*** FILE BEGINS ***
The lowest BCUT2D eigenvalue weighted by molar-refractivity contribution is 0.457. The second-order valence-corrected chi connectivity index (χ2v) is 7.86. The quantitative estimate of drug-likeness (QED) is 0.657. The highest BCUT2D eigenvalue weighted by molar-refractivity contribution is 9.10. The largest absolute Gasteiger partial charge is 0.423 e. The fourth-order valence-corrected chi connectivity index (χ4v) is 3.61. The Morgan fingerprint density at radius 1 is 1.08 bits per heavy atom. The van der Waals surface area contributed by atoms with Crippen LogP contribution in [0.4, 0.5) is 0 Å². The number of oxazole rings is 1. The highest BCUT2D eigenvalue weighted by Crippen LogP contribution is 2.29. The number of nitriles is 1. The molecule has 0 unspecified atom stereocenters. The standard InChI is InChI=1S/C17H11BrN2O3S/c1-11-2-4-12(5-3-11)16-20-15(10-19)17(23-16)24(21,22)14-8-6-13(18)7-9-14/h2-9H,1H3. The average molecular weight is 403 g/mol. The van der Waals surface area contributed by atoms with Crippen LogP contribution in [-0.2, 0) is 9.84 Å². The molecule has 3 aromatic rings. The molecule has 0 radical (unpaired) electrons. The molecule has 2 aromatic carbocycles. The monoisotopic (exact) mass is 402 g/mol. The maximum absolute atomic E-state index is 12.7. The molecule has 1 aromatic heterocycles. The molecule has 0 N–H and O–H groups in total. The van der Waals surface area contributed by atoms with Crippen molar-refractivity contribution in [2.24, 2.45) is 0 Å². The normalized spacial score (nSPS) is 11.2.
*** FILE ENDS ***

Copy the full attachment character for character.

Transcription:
The lowest BCUT2D eigenvalue weighted by molar-refractivity contribution is 0.457. The second-order valence-corrected chi connectivity index (χ2v) is 7.86. The quantitative estimate of drug-likeness (QED) is 0.657. The highest BCUT2D eigenvalue weighted by molar-refractivity contribution is 9.10. The largest absolute Gasteiger partial charge is 0.423 e. The fourth-order valence-corrected chi connectivity index (χ4v) is 3.61. The Morgan fingerprint density at radius 1 is 1.08 bits per heavy atom. The van der Waals surface area contributed by atoms with Crippen LogP contribution in [0.4, 0.5) is 0 Å². The number of oxazole rings is 1. The highest BCUT2D eigenvalue weighted by Crippen LogP contribution is 2.29. The number of nitriles is 1. The molecule has 0 unspecified atom stereocenters. The standard InChI is InChI=1S/C17H11BrN2O3S/c1-11-2-4-12(5-3-11)16-20-15(10-19)17(23-16)24(21,22)14-8-6-13(18)7-9-14/h2-9H,1H3. The average molecular weight is 403 g/mol. The van der Waals surface area contributed by atoms with Crippen LogP contribution in [-0.2, 0) is 9.84 Å². The molecule has 3 aromatic rings. The molecule has 0 radical (unpaired) electrons. The molecule has 2 aromatic carbocycles. The monoisotopic (exact) mass is 402 g/mol. The maximum absolute atomic E-state index is 12.7. The molecule has 1 aromatic heterocycles. The molecule has 0 N–H and O–H groups in total. The van der Waals surface area contributed by atoms with Crippen molar-refractivity contribution in [2.24, 2.45) is 0 Å². The normalized spacial score (nSPS) is 11.2.